The Washington PostDemocracy Dies in Darkness

A tragedy at sea shakes the poorest city in Lebanon

Mourners on April 25 in Tripoli, Lebanon, carry the bodies of a girl and woman who died when the boat in which they were riding capsized. (Hassan Ammar/AP)

TRIPOLI, Lebanon — For more than two hours, Ahmad Taleb kept shouting his pregnant sister’s name. The 17-year-old desperately hoped she had survived after the small boat they boarded to flee Lebanon capsized and sank late last month.

His voice shook with anger as he recounted, a week later, that a bigger vessel rammed their boat, which passengers said was carrying some 75 people trying to escape crushing poverty in this northern Lebanese city. Taleb watched silhouettes grasp at the dark water’s surface and felt his clothes grow heavier, as he searched for his sister.

She never appeared. “I didn’t want to live anymore,” he said.

The boats carrying economic migrants leave often these days from Tripoli, a place long abandoned by political leaders and all the more desperate of late as the country suffers through the worst financial crisis anyone can remember.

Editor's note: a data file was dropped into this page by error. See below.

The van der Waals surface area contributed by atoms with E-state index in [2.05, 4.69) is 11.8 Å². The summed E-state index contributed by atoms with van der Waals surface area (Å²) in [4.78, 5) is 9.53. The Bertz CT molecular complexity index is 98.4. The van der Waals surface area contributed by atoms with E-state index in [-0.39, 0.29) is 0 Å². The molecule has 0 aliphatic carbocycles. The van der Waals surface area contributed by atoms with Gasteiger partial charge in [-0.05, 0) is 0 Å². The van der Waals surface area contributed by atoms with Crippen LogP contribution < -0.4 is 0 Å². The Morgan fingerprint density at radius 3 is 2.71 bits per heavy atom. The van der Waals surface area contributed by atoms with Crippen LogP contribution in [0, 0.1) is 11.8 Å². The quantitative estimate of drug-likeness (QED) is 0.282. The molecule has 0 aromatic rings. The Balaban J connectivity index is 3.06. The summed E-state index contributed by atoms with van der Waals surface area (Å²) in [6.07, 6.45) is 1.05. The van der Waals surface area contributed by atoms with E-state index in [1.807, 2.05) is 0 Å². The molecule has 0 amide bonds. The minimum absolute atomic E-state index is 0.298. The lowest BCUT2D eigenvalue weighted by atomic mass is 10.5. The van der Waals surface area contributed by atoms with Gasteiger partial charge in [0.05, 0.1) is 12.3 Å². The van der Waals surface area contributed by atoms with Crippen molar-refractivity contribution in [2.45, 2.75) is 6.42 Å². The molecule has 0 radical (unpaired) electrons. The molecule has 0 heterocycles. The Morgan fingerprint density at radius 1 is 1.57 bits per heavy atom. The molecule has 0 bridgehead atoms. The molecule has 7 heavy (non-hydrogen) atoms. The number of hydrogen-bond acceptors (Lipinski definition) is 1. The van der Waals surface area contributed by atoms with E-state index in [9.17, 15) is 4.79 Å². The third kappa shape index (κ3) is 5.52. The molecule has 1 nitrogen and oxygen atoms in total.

Since 2019, Lebanon has been assailed by calamities that have upended every facet of life, including a financial collapse that obliterated the value of its currency and the explosion at the Beirut port in 2020 that destroyed much of the capital’s center and killed more than 200 people.

As Lebanon’s leaders have not addressed what the World Bank called one of the world’s worst economic crises, the population has given up relying on the government for services. Instead, the country has been carved into spheres of influence, with residents turning to political factions and leaders in lieu of a centralized, functional state.

Lebanon was famed for its medical care. Now, doctors and nurses are fleeing in droves.

But Tripoli, Lebanon’s second-largest and poorest city, seems bereft of a patron, despite its large size and the fact that it is home to some of the country’s wealthiest and best-known political figures — including the country’s prime minister.

So when the boat, which was headed to Europe, sank on April 23, amid allegations it had been rammed by a vessel carrying Lebanese military personnel, the tragedy unleashed a flood of long-simmering complaints in Tripoli about marginalization, government incompetence and the yawning gap between Lebanon’s wealthiest citizens and its vast and growing underclass.

Seven bodies were recovered from the water. Around 20 people are believed to be missing. Their relatives were told that government divers could not reach the boat. Enraged family members blocked roads in Tripoli last week, threatening to do the same again later this month, when voting in parliamentary elections will be held, unless bodies were recovered.